Vivaldi, Mozart all part of Pompano Youth Orchestra
Written by Phyllis J. Neuberger    Monday, 04 April 2011 11:53    PDF Print E-mail

By Phyllis J. Neuberger

 Pelican staff - October 1, 2010


Vivace Heritage Youth Orchestra makes beautiful classical music thanks to the energy and hard work of its creator, Marie Manuel, who currently serves as the group’s program director  and conductor.  With a smile she graciously steers the conversation away from herself to the dedicated group of children ages eight to seventeen.

“We started this summer camp in ’08 with five youngsters,” she says. “In ’09 we had 12 students and this year we had 40.  These children come from a geographic range stretching from Pembroke Pines to Deerfield for eight weeks of training at the Mitchell Moore Annex, 901C NW 10 St.  They’re a multi-cultural group including African Americans, Puerto Ricans, Haitians, Dominicans and Americans.  We have two groups, the Preludes, or intermediates, and the Advanced Orchestra.  We recruit mid-year.  Those children who show interest are met, with their parents, and assessed as to their skill levels. Summer music camp runs from Monday through Thursday 9 a.m. until 1 or 2 p.m.  The younger ones stay later.”

The children play on instruments borrowed from the school.  Manuel says, “They’re serious musicians and they take good care of their precious instruments.”

Their teachers are dedicated professionals.  Timothy Byrnes, cellist and a string professional is music coach at Dillard.   Susan McCray is a retired music educator who worked for 40 years at Crystal Lake Middle School.  Devon Manuel, Marie’s brother, is the magnet coordinator and band director at Andrews Elementary. Manuel is a cellist who conducts, teaches and puts the entire package together and keeps it up and running.  She says, “Our summer music program was funded by  the Community Foundation of Broward County.  We were blessed with funding from The Symphony of Americas Society  and the Pompano Beach Rotary Club.  Our children pay, if possible, on a sliding scale. We have some who meet in Hollywood and come by Tri-Rail.  We meet the train and bring them to school.”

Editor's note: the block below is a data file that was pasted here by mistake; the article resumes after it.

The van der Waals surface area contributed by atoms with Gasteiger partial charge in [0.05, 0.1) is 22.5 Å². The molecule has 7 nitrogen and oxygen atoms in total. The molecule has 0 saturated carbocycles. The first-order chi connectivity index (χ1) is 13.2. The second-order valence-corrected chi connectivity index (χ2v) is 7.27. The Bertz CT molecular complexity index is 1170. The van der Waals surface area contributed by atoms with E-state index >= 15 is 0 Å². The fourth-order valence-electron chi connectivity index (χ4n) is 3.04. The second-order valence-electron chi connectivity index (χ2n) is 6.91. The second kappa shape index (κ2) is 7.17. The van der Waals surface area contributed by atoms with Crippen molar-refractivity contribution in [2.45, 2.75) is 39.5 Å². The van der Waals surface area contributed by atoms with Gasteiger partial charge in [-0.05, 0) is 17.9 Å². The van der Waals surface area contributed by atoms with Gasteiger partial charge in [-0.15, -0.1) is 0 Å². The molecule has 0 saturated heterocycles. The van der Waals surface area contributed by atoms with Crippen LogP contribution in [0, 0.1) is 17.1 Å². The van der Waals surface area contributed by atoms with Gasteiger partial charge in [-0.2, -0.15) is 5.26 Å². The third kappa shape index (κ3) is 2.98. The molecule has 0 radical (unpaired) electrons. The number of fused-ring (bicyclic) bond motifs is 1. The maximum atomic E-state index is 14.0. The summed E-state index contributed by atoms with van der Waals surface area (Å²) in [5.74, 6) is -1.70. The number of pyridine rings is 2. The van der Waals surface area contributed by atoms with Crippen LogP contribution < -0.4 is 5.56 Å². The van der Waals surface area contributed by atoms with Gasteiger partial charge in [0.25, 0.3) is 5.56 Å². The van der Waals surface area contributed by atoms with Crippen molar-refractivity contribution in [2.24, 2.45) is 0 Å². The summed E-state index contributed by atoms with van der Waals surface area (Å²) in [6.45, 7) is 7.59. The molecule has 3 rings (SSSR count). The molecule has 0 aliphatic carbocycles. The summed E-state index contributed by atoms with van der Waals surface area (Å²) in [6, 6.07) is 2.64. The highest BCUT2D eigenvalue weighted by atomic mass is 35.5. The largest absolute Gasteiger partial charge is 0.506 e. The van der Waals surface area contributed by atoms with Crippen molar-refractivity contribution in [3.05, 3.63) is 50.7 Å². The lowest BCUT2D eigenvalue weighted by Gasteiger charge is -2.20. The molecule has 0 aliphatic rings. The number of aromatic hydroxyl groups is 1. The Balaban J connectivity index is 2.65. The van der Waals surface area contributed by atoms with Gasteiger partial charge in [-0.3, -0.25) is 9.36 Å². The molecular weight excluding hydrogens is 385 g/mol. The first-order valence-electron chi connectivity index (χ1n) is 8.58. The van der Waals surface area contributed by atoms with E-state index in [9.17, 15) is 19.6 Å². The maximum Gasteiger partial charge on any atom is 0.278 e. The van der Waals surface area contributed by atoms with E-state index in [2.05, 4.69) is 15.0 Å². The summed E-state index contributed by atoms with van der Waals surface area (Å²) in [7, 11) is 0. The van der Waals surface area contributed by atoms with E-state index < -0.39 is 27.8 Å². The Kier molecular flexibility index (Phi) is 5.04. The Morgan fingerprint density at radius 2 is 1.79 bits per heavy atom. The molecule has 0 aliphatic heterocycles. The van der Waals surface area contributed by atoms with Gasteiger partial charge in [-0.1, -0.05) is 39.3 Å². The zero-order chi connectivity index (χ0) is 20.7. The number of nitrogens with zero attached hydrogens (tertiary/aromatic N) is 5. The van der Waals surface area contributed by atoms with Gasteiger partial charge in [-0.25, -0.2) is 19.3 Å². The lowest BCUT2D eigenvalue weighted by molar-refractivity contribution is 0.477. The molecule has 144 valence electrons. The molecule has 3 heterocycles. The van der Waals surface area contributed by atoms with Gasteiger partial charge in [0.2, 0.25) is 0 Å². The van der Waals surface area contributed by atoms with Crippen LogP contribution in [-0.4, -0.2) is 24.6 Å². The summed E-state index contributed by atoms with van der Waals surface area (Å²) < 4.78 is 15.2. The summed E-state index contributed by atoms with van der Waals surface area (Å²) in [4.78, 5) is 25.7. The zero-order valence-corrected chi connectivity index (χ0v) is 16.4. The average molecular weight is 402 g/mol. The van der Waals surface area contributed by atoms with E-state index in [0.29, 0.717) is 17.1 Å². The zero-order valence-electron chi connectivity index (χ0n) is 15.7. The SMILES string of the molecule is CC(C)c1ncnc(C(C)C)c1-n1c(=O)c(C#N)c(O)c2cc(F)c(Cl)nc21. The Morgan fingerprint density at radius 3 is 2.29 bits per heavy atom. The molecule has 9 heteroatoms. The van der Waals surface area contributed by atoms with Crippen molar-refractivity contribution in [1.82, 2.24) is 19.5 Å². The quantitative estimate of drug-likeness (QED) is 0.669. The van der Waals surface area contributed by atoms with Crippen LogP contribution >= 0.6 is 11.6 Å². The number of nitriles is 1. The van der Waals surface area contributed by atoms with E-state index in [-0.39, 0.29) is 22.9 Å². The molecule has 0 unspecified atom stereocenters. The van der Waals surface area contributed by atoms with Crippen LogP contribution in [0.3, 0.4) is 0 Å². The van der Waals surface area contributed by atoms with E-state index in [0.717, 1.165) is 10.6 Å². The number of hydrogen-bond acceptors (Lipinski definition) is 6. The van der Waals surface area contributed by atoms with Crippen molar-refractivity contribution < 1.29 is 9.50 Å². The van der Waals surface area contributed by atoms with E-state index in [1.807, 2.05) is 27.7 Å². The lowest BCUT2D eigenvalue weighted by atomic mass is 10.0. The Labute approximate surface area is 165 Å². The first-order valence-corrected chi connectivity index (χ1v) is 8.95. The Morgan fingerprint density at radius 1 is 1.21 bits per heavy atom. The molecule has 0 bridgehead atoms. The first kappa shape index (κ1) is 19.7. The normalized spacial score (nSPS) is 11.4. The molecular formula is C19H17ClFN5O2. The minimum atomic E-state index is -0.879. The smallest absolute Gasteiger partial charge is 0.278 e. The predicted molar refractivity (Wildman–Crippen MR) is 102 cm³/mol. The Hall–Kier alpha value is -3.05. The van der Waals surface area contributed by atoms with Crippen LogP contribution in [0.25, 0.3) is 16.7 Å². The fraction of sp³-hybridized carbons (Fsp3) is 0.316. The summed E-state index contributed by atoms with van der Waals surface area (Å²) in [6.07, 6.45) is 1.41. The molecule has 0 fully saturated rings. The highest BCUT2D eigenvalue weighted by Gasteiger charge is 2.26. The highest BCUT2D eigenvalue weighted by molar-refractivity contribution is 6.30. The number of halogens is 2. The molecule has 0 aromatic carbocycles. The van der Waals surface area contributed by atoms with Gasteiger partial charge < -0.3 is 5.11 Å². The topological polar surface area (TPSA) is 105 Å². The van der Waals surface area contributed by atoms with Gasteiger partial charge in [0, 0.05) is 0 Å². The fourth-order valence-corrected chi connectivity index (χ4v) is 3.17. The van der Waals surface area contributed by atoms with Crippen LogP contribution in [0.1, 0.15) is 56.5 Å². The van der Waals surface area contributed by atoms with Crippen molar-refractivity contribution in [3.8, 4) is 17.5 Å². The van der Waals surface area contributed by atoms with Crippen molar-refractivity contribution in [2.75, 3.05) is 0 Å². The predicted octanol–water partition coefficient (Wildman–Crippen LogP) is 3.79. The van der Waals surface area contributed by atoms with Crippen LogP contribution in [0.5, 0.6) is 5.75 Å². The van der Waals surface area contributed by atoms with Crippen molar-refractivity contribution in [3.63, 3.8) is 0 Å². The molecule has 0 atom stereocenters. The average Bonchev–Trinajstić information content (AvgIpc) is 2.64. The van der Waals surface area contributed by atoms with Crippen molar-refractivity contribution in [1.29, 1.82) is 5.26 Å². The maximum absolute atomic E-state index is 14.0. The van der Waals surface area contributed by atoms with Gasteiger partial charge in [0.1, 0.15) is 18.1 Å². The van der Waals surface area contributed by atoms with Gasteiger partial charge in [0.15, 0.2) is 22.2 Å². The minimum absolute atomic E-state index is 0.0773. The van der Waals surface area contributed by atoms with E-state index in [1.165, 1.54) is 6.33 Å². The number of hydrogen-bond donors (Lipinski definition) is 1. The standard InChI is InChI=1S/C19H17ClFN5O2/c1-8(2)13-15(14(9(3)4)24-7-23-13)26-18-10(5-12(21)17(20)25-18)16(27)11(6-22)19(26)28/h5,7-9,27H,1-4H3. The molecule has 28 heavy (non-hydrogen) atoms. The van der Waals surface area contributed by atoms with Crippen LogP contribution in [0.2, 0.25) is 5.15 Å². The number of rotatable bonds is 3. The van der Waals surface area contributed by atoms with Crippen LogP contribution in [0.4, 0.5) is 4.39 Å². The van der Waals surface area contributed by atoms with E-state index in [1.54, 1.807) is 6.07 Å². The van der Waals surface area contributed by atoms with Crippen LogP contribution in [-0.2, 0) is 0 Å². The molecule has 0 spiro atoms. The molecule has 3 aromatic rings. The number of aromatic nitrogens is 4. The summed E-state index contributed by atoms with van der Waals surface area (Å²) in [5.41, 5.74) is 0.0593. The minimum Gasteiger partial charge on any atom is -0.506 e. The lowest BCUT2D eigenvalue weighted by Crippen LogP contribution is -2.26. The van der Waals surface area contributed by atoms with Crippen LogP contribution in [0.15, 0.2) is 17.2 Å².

Asked if she is a volunteer, Manuel shrugs and says, “Most of the time I am.  If money comes in, I might get a stipend.”  But that doesn’t stop her from working seven days a week to accomplish different phases of the summer program which includes research, grant writing, fund raising, public relations, program development and more. 

“I’m not unusual,” she says, “ Everyone at Changing Directions 4 Youth & Family is dedicated and works for little or no salary. That includes Bapthol Joseph, president and CEO. When he was asked about Marie Manuel, he said, “She’s extremely valuable.  Because of her talent we can offer services such as music and technology.  She has also set up a resource center which is heavily used.”

About Marie Manuel

Born and raised in Pompano Beach, Manuel attended Pompano Middle School and Pompano Beach High School.  She continued on at Broward Community College and Florida Atlantic University. She recalls having her first music lesson when she was 10 in the same building in which  she now teaches members of the Vivace Heritage Youth Orchestra.  “My teacher was Mr. David Wright who was a music teacher at Blanche Ely High School. My first instruments was a rented clarinet.”

For ten years she worked as Administrative and Education Coordinator for the Symphony of Americas.  She went on to work for the Bethel AME Church in Pompano, developing a non profit, outreach program.  “We did employment training, placement and micro business training,” she explains.  “We also ran a food pantry and feeding program. And now I’m a mix of a volunteer and employee of Changing Directions 4 Youth & Family.”

Manuel says, “It makes me sad that in the education system, the arts programs are the first to go in this bad economy,  They are much more important than the beauty they produce.  I see music, art and dance as a prevention method and a chance for young people to explore future opportunities.  These programs teach many of life’s skills that we all need.  Music is a beautiful example of teamwork.  It establishes cultural bridges between the children and the community.  I’d like our orchestra to reflect the multi cultural faces of those in South Florida.  We are living proof that we can work together to achieve beautiful sounds.”

Thank you Marie Manuel and Changing Directions for your inspiration and help to the community.

To donate to this worthy organization or to apply for a seat in next summer’s Vivace Heritage Youth Orchestra call 954-793-1172.
Last Updated ( Friday, 08 April 2011 03:26 )
 

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